Hertfordshire County Council is turning to free schools to relieve the strain of a growing primary pupil population.
Town hall bosses are considering setting up a free-school delivery body that would be independent of the council, but would have ties to the local authority in a bid to meet its expanding student numbers.
Hertfordshire is one of the first large local authorities to come out in formal support of the Coalition's free-school policy, which allows parents, teachers or local community groups to open their own schools.
Last month, education secretary Michael Gove urged councils to back free schools wherever a new school was needed. Mr Gove said academies and free schools "should be the first choice" of local authorities when they decide to open a new school.
Hertfordshire's children, schools and families director John Harris said the council has always been in support of "providing greater choice and diversity" for parents in the county.
"We need to expand our primary and secondary school places and we have a variety of ways of doing that," Mr Harris said. "Part of that approach can be promoting people to come forward in certain areas of the county - free schools will be part of the mix.
"The white paper says local authorities can develop the market by encouraging other providers to come in and work with an arm's-length organisation. The body could develop a local network of schools, encouraging groups to come forward."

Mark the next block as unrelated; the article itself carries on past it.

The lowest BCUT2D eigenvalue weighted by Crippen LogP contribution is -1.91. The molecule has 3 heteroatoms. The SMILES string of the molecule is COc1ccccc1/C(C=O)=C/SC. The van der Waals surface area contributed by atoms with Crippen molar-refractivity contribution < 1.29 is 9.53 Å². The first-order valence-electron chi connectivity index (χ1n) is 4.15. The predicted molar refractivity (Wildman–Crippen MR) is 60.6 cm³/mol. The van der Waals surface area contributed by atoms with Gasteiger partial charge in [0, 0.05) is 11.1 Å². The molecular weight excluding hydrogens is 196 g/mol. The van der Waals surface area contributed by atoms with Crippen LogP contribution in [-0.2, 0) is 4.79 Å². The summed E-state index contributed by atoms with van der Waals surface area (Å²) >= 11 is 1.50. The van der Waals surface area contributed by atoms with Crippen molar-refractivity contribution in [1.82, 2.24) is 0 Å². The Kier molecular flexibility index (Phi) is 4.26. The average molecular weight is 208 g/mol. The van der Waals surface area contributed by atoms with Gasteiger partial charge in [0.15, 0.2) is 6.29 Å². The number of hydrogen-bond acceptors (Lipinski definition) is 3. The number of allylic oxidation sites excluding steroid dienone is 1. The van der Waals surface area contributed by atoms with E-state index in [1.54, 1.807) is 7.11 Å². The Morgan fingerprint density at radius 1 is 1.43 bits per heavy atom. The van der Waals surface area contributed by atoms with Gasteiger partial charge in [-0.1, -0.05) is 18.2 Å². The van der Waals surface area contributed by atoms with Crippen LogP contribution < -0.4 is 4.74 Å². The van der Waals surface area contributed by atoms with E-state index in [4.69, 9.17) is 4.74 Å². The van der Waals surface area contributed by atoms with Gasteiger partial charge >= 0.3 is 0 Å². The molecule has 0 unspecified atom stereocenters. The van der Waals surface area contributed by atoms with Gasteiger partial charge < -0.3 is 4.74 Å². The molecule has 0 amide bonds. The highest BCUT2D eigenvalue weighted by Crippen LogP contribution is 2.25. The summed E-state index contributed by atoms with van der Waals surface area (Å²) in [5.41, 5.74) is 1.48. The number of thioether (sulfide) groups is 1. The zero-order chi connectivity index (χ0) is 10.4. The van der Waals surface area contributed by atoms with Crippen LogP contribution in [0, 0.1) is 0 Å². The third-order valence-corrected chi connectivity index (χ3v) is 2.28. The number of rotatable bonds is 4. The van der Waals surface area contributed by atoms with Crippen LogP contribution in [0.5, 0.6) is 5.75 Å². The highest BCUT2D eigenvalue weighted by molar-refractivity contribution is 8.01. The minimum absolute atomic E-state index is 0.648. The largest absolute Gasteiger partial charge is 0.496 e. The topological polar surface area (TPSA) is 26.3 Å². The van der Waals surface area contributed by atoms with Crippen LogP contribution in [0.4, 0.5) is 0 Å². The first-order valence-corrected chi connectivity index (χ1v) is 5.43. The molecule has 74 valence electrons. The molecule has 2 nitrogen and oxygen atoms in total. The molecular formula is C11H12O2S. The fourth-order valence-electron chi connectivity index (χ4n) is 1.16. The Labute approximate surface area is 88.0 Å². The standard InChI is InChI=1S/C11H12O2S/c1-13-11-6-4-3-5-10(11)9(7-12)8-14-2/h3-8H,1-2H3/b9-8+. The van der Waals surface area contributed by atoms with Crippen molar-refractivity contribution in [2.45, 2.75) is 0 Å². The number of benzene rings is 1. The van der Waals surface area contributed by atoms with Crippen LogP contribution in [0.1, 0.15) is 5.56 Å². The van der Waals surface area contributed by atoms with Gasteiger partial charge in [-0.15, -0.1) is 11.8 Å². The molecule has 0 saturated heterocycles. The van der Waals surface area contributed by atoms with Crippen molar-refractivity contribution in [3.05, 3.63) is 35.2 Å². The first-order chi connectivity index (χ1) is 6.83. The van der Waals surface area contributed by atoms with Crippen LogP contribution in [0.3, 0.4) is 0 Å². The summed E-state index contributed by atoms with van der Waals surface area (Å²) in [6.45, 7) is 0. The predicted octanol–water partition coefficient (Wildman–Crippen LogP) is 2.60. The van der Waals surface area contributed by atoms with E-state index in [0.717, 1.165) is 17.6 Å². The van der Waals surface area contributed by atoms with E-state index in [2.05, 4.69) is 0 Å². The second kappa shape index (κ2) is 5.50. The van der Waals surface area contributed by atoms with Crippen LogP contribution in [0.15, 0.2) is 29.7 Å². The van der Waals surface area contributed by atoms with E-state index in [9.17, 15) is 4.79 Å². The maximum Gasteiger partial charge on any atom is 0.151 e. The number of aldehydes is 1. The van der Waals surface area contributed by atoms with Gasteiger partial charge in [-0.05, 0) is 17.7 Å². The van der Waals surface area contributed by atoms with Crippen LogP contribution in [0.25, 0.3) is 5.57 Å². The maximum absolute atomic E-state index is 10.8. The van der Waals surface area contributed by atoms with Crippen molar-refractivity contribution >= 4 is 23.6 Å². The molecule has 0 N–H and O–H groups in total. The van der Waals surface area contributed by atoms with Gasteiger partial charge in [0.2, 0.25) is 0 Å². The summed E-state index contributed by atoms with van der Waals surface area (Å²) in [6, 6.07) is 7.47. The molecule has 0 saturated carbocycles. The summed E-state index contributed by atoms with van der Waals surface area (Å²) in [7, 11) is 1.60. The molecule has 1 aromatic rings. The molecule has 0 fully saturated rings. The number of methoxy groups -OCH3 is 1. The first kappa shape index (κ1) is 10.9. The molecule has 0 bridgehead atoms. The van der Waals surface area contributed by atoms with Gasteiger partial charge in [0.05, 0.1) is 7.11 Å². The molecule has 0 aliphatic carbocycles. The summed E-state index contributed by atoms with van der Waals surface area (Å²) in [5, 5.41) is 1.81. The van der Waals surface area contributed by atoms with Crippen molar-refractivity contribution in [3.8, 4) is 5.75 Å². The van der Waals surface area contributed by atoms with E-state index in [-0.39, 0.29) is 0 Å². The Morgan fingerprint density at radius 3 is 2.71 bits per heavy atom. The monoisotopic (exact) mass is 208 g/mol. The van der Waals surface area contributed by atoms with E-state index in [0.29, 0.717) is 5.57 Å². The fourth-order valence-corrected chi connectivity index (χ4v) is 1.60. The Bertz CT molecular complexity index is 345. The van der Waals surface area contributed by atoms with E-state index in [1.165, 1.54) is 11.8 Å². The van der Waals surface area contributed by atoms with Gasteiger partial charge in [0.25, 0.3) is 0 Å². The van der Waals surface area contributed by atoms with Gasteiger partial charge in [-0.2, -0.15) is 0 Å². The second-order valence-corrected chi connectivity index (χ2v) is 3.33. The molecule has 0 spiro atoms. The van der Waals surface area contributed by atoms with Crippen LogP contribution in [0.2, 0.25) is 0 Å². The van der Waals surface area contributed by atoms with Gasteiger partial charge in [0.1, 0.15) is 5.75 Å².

And he added: "It wouldn't be the county council running schools by another name. They would be free schools with their own distinct character and ethos."
But other councils are not keen to follow Hertfordshire's lead. Bedford Borough Council, which has Bedford and Kempston Free School currently awaiting approval from the Department for Education (DfE), said it would not be actively encouraging free schools in the same way.
Councillor David Sawyer said: "We are not comfortable about free schools. While we have a duty to help those groups that do want to set up their own schools, we also have a responsibility for the wider community.
"Free schools may well work for the children who attend those schools but they will take money away and leave unfilled seats in other schools. We will want to focus on the wider issue; we will not be seeking to stimulate fragmentation."
The Government has welcomed Hertfordshire's reaction to its free-school policy. A DfE spokesman said: "The policy aims to give more parents the opportunity to send their children to, and have a say in the running of, the kind of schools that previously only the privileged few could afford.
"We want local authorities, in their role as the commissioners of education in their areas, to encourage applicants to come forward and to even facilitate their applications."
APPLICATIONS - Go-ahead for 9
The Department for Education has so far given the green light to nine free-school applications led by parents, teachers or community groups. Overall there are around 40 in the pipeline.
Concerns have been raised by campaigners over the number of free schools with a religious denomination. Last month the British Humanist Association issued a statement claiming seven out of 10 free-school proposals being considered by the Government have a religious or "spiritual" connection.
The association argues that increasing the number of religious schools will "only lead to increased divisions in society".